Year of compilation: 2004
AVIFAUNA: No detailed study of the avifauna has been conducted, except for notes by Dharmakumarsinhji and others. However, the scattered patches of grasslands were perhaps the most important breeding areas for the Lesser Florican, and even now they could become important if protected during monsoon. Velavadar (another IBA), also in Bhal region, has well-protected grassland and between 40- 45 male floricans are seen there. Bhal region is an important habitat of Stoliczka’s Bushchat Saxicola macrorhyncha (Gadhvi and Rathod 2003). It is seen in and around Velavadar NP but is likely to occur in more areas in the Bhal. Wherever water remains for a couple of months, Sarus Crane Grus antigone breeds. No population estimate has been done, but after Kheda region in north Gujarat, the Bhal could be the most important habitat for this bird in Gujarat. In winter, Houbara or Macqueen’s bustard Chlamydotis macqueeni is found, albeit in small numbers. The Bhal region is also very important for raptors. Scattered grasslands and crop fields host a huge population of harriers. According to Asad Akhtar (pers. comm. 2001), between 3-4 thousand harriers roost in Velavadar NP. During the daytime, most of these harriers spread out in the Bhal region for foraging. Therefore, small grassland patches are extremely important for the survival of harriers.
OTHER KEY FAUNA: Nilgai Boselaphus tragocamelus is very common, despite it being a crop pest, as the local populace does not harm it. Chinkara Gazella bennettii is also seen, but only in undulating areas. Scattered herds of Blackbuck Antilope cervicapra are also found, the majority of them occuring in Velavadar NP. The Grey Wolf Canis lupus is the largest wild predator of the region (Jhala 1991). The Indian Fox Vulpes bengalensis and Golden Jackal Canis aureus are smaller Canids of this area. Nearly 100 years ago, the vast flat grasslands of the Bhal used to have Cheetah Acinonyx jubatus. Once Cheetah became extinct here (and extremely rare in the rest of India), African Cheetahs were used for sport hunting. The Bhal is perhaps the last area in India where, up to the mid 1940s, tame African Cheetahs were used for hunting Blackbuck (Craighhead and Craighhead 2001).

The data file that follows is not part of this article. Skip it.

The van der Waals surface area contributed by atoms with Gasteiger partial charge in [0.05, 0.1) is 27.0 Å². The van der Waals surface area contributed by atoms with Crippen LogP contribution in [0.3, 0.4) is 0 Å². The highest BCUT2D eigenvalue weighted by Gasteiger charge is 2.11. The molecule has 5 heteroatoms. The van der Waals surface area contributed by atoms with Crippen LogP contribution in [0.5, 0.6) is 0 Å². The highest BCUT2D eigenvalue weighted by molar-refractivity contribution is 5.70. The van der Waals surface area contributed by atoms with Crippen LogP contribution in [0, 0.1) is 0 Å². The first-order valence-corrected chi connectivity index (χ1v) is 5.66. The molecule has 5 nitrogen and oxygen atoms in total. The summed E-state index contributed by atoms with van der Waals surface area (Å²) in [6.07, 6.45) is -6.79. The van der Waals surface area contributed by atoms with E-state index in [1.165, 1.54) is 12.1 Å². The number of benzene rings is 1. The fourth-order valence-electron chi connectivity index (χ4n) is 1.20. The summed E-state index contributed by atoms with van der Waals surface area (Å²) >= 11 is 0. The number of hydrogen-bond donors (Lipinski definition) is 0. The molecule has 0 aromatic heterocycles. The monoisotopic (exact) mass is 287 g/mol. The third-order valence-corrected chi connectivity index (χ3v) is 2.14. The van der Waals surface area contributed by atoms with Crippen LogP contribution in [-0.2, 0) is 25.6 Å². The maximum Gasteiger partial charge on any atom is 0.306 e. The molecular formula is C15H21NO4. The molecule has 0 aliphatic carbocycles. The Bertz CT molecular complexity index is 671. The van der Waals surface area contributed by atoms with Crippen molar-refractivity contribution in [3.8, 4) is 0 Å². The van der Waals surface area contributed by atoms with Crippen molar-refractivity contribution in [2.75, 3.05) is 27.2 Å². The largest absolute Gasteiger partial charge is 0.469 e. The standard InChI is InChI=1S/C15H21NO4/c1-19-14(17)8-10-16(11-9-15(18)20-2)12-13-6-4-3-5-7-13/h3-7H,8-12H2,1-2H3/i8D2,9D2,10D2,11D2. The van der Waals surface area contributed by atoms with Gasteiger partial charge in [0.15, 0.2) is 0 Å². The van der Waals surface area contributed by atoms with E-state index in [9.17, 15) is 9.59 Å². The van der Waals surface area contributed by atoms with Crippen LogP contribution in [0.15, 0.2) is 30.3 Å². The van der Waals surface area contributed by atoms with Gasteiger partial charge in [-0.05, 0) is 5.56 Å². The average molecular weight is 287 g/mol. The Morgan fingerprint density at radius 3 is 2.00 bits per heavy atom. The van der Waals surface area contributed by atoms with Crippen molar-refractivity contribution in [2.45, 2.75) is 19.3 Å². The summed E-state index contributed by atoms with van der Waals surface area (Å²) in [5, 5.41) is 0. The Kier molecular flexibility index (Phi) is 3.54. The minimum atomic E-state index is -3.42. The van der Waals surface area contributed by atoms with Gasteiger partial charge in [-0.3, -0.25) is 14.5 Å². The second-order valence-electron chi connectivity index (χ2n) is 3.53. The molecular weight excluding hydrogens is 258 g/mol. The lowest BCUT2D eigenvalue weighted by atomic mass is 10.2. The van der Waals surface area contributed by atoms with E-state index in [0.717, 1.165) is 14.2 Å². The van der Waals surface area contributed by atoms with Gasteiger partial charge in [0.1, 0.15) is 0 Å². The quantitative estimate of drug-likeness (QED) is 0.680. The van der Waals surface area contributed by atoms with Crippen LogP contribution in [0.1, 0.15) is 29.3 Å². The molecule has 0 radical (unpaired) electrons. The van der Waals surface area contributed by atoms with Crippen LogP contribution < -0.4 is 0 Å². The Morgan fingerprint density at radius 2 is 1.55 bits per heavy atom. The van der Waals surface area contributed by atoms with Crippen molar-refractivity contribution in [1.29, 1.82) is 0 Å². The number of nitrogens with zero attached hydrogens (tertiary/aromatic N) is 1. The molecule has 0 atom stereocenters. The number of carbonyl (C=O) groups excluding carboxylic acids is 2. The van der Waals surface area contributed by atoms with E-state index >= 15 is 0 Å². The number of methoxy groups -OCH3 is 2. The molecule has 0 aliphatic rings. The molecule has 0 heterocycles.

The increasing number of saltpans in Bhal poses a threat to the natural habitat of the avifauna. Beside this, industrial development in the coastal areas also disturbs the birds due to the resultant heavy traffic. Conversion of natural grassland into agricultural land is yet another threat that needs to be checked. Moreover, the spread of Prosopis chilensis is reducing the open foraging ground for Houbara and Stoliczka’s Bushchat. The proposed Narmada Canal network will cause changes in land-use pattern and water logging, which will affect the wildlife of the area.
BirdLife International (2022) Important Bird Areas factsheet: Bhal area. Downloaded from http://www.birdlife.org on 30/09/2022.